Natural disasters are often seen as providing a chance to rebuild. In recent years, events such as 2018’s Camp Fire have increased demand for expert excavators to remove and re-install utilities. In mid-November, northern California communities and contractors marked four years since the state’s deadliest and most destructive wildfire. Since that devastating event, the region has done its best to build itself back up and create a more resilient infrastructure.
Dudley’s Excavating Inc. was an essential part of that rebuild. A third-generation contractor serving California for over 35 years, Dudley’s specializes in vital earthwork projects like fiber optics installation and more.
“We’ve been working up here in Paradise for the last three years doing fire restoration, putting new fiber optic lines for AT&T,” said Glen Gipper, Dudley’s Excavating, Inc.’s Project Manager. “The Camp Fire completely decimated the entire town, wiped out all the existing infrastructure, burned down all the poles, burned up all the copper.”
Glen explained this vital project would take six years to complete a 40-mile fiber optic underground installation to restore critical communication services. Beyond the sheer length of the project, the region has some unique geological challenges. In northern California, the soil is a mixture of red and hard clay and, depending on what time of year, can include rock cobbles or some granite. So, besides debris removal, efficiently installing fiber optics in the ground and avoiding existing underground infrastructure can be highly challenging.
This project in Butte County was an area Glen and his team wasn’t familiar with since they are based out of Gerber, about an hour northwest of Paradise. To learn more about the underground conditions, the Dudley team started by digging pits to test the soil.
“Then I called Craig at RDO to discuss,” Glen said.
Craig Sobrero, Vermeer Product Specialist at RDO Equipment Co., worked with Dudley’s Excavating team to develop an equipment solution for this job site’s needs. For a project like this one, Craig and Glen knew that, with the right tools, contractors could use a steerable, trenchless method of installing underground pipe, conduit, or cable in a shallow arc along a prescribed bore path by using a surface-launched drilling rig, with minimal impact on the surrounding area. And Craig knew what parts and services Dudely’s Excavating would need to keep them up and running.
Vermeer is a leader in Horizontal Directional Drilling (HDD) Vermeer and other equipment for underground utility installation. Working together, Glen and Craig outlined the parameters for the project. They needed to preserve the environment and existing underground infrastructure as much as possible. As with any project, they also wanted to ensure that the optic placement was as accurate as possible to reduce the risk of rework.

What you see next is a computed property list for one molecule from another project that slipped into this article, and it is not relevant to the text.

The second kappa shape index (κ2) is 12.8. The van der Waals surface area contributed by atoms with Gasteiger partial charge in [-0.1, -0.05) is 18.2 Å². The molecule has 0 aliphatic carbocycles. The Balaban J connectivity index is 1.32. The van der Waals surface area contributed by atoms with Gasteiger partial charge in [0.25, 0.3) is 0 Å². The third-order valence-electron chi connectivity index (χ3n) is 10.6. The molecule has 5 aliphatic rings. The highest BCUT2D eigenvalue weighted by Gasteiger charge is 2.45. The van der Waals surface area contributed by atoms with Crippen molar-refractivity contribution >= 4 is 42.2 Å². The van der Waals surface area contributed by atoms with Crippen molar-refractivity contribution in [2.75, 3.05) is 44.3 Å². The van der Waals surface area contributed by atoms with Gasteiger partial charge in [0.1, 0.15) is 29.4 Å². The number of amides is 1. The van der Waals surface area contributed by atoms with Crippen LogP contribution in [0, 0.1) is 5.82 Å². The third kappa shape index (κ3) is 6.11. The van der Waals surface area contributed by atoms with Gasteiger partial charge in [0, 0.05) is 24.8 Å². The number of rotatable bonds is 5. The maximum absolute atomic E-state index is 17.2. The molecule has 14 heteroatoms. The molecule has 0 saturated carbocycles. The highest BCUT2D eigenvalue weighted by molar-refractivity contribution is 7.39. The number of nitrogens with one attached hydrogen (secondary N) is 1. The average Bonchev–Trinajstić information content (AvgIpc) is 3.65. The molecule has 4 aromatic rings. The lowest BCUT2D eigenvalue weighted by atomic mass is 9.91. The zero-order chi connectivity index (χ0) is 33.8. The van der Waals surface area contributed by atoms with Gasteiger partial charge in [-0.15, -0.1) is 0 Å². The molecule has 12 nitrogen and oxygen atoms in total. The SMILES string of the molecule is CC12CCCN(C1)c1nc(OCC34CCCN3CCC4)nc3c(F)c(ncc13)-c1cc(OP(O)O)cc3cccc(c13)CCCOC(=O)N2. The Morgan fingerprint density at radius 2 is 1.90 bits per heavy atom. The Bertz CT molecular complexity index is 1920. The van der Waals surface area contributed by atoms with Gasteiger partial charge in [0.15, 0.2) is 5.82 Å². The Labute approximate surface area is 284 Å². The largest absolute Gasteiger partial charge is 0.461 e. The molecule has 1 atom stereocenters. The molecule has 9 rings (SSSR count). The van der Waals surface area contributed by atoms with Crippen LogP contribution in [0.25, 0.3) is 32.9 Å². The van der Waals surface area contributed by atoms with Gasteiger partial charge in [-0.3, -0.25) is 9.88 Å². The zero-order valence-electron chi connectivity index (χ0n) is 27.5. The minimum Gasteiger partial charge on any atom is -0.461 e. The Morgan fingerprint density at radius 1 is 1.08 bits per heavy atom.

“Before this project, we were working with other companies, but we decided to switch to Vermeer equipment because of this environment’s challenges,” Glen said. Vermeer’s HDD allows operators to maneuver around infrastructure through real-time monitoring and control. HDD can also reduce excavation and improve the accuracy of optic placement to complete jobs efficiently.
Craig spoke with Glen and other Dudley team members to explain the HDD process and what parts and services they would need to complete the job.
HDD has three primary stages:
First, an operator uses a directional driller to drill a pilot hole and then uses a drill and pipe to create a small-diameter hole for the optic cable to be installed. Drilling fluid helps the drill bit to cut through soil and cools the drill bit while carrying the cuttings back to the surface. Although, the amount of fluid to be used or the drill bit lifespan depends on the location’s soil type.
“They (Dudley’s) looked to us to provide them with tooling, specifically the ACE bits and the armor system with the gauntlet bit, so they can install more conduit and put in more footage throughout the day,” Craig said.
On the job site in Paradise, Glen said operators used a 2330 drill. Once RDO team members could regularly supply drill bits and fluid to keep the operators up and running despite its challenging environment, fiber optic cables were re-installed within the city limits without disrupting other underground utilities.
“To cut back on our job time saves us money,” Glen said. “Even if it’s just a couple of hours a day throughout the year. It adds up to make a big difference.”
Besides parts, Craig ensured field technicians were dispatched when their equipment needed to be serviced.
“I would recommend RDO to someone who hasn’t worked with them,” Glen said. “I’ve been through many other companies. RDO is always there.”
And because of our changing environment, contractors, small and large, are looking for ways to improve efficiency and build long-lasting infrastructure that can withstand possible natural disasters. Through the HDD method and a trustworthy parts and service partner, contractors can restore communication services – even after a “once in a lifetime” fire.